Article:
The Perils of Time Travel

By Aussie on the Road on  3 Comments
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You’ve been looking behind you, Martin. Try looking ahead – The Twilight Zone – Walking Distance (1959)

The Perils of Time Travel

My recent return to Australia has stirred up all manner of feelings from the muddy bottom of the river that is the inexorable and always (worryingly) accelerating current of my life.

A big part of that has been the fact I find myself back in the very same bed in the same room of the same apartment in which I spent 2010 – a year that, while maybe not the most eventful of my life – was certainly the closest I’ve had to a life that felt complete and ‘real’. Sharing my life with the most significant of my former significant others; I had a job I enjoyed and excelled at, friends, new hobbies such as rock climbing and learning Spanish, travel, spending money, and I was the healthiest I’d ever been.

That isn’t to say that life since has not been better in many ways. I’ve visited seven countries in the years since I uprooted myself from my comfortable Sydney life. I’ve lived in China where I had all manner of new experiences. I’ve dated and romanced and one-night stood (standed?) and sowed those fabled wild oats I heard so much about as a kid.

But standing in the doorway to a bedroom into which I entered in a time in my life that was happier in some ways was still a surreal experience. I found myself fondly remembering weekly journeys to The Counter for custom burgers or our fortnightly Thai Face home delivery orders.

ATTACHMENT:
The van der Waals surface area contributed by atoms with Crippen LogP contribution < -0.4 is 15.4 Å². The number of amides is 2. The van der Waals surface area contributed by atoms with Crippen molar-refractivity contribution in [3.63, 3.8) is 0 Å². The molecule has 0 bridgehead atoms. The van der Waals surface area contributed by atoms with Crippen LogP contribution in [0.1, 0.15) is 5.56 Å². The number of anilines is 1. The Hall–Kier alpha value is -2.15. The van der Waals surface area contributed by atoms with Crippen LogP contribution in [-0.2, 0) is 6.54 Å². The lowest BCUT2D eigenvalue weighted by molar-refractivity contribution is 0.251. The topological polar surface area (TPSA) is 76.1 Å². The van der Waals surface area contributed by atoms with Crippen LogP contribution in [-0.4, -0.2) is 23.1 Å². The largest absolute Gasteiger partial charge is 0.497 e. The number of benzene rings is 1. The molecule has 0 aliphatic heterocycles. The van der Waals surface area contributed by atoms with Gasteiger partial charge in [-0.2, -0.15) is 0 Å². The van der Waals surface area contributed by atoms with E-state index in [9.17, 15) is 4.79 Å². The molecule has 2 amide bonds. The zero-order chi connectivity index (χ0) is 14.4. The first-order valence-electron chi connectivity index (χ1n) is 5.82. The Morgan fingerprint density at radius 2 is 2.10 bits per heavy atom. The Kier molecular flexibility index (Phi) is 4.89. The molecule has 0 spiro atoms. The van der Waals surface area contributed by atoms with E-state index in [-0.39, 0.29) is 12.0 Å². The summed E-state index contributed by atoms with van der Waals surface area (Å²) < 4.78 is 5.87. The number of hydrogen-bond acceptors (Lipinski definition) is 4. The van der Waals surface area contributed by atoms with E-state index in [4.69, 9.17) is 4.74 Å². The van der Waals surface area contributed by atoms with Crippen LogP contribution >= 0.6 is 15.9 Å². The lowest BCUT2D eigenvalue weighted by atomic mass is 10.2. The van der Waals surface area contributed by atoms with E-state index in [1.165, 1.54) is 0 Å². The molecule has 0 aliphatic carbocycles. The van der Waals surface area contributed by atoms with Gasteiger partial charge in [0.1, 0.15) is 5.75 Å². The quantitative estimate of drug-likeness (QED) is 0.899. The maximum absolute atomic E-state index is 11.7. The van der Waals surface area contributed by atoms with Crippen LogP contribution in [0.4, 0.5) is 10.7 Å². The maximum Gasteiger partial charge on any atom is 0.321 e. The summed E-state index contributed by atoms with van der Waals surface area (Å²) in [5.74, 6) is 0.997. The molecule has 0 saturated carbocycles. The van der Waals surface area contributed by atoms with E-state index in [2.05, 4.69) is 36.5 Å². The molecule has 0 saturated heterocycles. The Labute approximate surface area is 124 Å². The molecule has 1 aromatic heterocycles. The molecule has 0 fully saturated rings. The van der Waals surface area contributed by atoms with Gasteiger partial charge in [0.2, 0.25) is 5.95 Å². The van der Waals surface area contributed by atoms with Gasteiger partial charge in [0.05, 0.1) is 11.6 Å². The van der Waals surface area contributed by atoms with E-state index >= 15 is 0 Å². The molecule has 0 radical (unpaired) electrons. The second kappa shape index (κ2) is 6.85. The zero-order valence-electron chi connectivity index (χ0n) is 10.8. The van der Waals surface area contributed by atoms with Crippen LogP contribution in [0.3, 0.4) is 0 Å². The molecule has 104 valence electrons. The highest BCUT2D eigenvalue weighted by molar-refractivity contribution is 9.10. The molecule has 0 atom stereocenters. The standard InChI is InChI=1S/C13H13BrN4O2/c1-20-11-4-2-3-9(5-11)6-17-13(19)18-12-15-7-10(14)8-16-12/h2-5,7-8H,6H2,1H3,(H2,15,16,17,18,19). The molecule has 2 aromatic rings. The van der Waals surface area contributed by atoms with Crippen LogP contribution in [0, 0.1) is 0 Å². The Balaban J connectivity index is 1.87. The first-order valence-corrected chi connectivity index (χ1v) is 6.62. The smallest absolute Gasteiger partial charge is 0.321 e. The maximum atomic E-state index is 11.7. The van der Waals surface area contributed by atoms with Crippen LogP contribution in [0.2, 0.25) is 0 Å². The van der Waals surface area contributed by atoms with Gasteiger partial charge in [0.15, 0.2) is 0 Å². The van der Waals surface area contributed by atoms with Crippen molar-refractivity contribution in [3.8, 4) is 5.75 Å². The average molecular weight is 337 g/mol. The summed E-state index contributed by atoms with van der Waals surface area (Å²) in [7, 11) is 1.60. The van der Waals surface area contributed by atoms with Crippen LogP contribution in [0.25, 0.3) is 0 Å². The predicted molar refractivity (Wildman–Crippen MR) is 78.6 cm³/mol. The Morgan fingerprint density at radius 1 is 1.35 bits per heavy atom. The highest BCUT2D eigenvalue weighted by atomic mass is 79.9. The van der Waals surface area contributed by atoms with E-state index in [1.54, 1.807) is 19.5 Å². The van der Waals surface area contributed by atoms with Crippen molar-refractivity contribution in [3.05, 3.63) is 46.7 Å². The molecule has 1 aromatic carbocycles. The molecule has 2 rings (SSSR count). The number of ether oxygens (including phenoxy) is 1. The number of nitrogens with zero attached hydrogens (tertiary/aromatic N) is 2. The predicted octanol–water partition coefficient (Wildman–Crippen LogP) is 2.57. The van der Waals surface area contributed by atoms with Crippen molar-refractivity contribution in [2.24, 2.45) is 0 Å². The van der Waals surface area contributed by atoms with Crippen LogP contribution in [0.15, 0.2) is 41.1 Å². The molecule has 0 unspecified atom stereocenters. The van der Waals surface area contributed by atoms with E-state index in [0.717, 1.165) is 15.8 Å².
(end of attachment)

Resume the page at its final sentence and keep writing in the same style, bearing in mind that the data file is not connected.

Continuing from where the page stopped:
I recalled weekend trips to go kayaking or surfing or take photography courses.

I remembered the Haunted Housewarming and the Hobo’s Ball, my Sexy Party, a 4th of July BBQ, and even a Willie Wonka themed birthday party.

I remembered friends who have long since slipped not only from memory, but even from the annals of Facebook.

Running the Manly 5k or the City 2 Surf and being stunned that I was capable of doing either…

I don’t want to give the confused impression that this feeling was in any way about missing an ex-girlfriend. While I appreciate the time I spent with the woman in question, there’s been no regret on my part about the decision to go our separate ways. This was missing a time in my life, rather than any one person – however significant.

More overwhelming than the sense of gratitude I have for these experiences was a sadness in knowing that they are far behind me now, and that the people in those memories (and indeed, the person I was in those memories) are ghosts now. As dead and lost to me as any childhood recollection.

It was knowing that, even though I’d come home, I will never really be able to truly come home.

The ‘Travel’ in Time Travel

Of course, it’s not just returning home that can stir up these mixed feelings of nostalgia, gratitude, and sadness.

I’ve long said that 2008/2009 were probably the two best years of my life.

Living in South Korea, I finally came out of my shell. I was no longer monosyllabic ‘Chris Bush’ with his nervousness and awkwardness – I was “C.W.B” – ‘that guy’ who most of Gwangju’s expats new and (I think) liked. I discovered that travel was something that made me far happier than anything I’d done before, and while there were certainly heartbreaks and low points in that time – my experience was almost overwhelmingly positive. It was transformative in the best of ways.